Picture: REUTERS
Picture: REUTERS

Nine days after being allowed to return to work under the easing of Covid-19 lockdown restrictions, motor dealers have finally been told the rules under which they may operate.

Crucially, despite originally stating that only “car dealers” could do business, the government has clarified this to include the sale of new and used bakkies, trucks, buses, motorcycles, caravans, trailers and even agricultural equipment.

The regulations, gazetted on Tuesday evening, also allow vehicle owners to take their cars in for routine warranty servicing, in addition to emergency repairs.

National Automobile Dealers Association chair Mark Dommisse said on Wednesday morning: “This is a big relief. There are still big challenges ahead but by making these changes now, government has given us the chance to limit the employment effects of this lockdown. There will still be job losses but they could have reached devastating proportions if restrictions had continued much longer.”

Though dealers had begun opening their doors on Monday last week, he said a lack of clarity on what they could and could not do had severely limited their operations.  

The new regulations will be introduced in three stages. From Wednesday, no more than 30% of employees at dealerships and used-car lots are allowed on site, subject to strict distancing controls. Face-to-face customer interaction is discouraged. Most sales must be online, dealership visits and test drives are by appointment only and sold vehicles must be sanitised and delivered to customers.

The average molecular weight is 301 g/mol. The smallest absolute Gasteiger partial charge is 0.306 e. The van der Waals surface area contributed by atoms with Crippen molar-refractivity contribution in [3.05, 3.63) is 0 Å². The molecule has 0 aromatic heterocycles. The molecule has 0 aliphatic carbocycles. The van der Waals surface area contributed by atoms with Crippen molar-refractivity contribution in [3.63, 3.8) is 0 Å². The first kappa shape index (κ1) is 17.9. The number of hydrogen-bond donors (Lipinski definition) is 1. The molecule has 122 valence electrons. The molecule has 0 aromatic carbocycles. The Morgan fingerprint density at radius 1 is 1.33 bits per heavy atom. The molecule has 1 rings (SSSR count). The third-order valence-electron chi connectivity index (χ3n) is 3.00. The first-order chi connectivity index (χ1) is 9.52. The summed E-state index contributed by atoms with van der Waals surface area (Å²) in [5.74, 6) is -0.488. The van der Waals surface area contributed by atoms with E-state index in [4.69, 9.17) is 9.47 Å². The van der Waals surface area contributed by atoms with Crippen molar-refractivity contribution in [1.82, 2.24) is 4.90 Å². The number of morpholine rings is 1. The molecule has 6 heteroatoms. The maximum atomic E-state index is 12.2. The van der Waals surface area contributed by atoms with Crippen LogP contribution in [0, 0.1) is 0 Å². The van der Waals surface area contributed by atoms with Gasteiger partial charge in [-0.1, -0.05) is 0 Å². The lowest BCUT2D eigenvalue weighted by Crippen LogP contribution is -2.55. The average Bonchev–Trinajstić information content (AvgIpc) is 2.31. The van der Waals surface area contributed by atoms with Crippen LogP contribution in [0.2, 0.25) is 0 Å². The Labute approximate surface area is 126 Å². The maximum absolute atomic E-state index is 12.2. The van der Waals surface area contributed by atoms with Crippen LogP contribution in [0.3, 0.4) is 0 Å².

From May 25, up to 60% of staff will be allowed on site and customers will be allowed to collect their vehicles from dealers — though online sales and home delivery are still advised.

From June 8 until the level 4 lockdown is lifted, all staff will be allowed to work and customers will be subject to the same restrictions as from May 25.

Similar restrictions will apply to those who buy vehicles at auctions: fully online at first, then limited (but discouraged) personal attendance.

Dealerships have previously been carrying out repairs on emergency vehicles and the vehicles of people performing essential services. Now, they may also conduct routine servicing of vehicles governed by manufacturer warranties. However, minor scratches and dents, as well as “cosmetic enhancements”, are off-limits.

Dommisse estimates about 30% of warrantied vehicles on SA roads are currently overdue for routine services.

Automotive after-sales providers are also now allowed to reopen. These include auto electricians, tyre and glass fitment centres, and panelbeaters.

Sisa Mbangxa, founder and chair of the African Panel Beaters and Motor Mechanics Association, which represents mostly informal backyard mechanics and repairers, said they were also returning to work.

“We want to provide members with vehicle sanitiser and are educating them on the provisions of the new rules,” he said Wednesday.

The regulations also allow motor companies more freedom to import and export vehicles through SA ports.

Tim Abbott, president of the National Association of Automobile Manufacturers of SA, which represents manufacturers and importers, said: “We all support the directives as outlined.”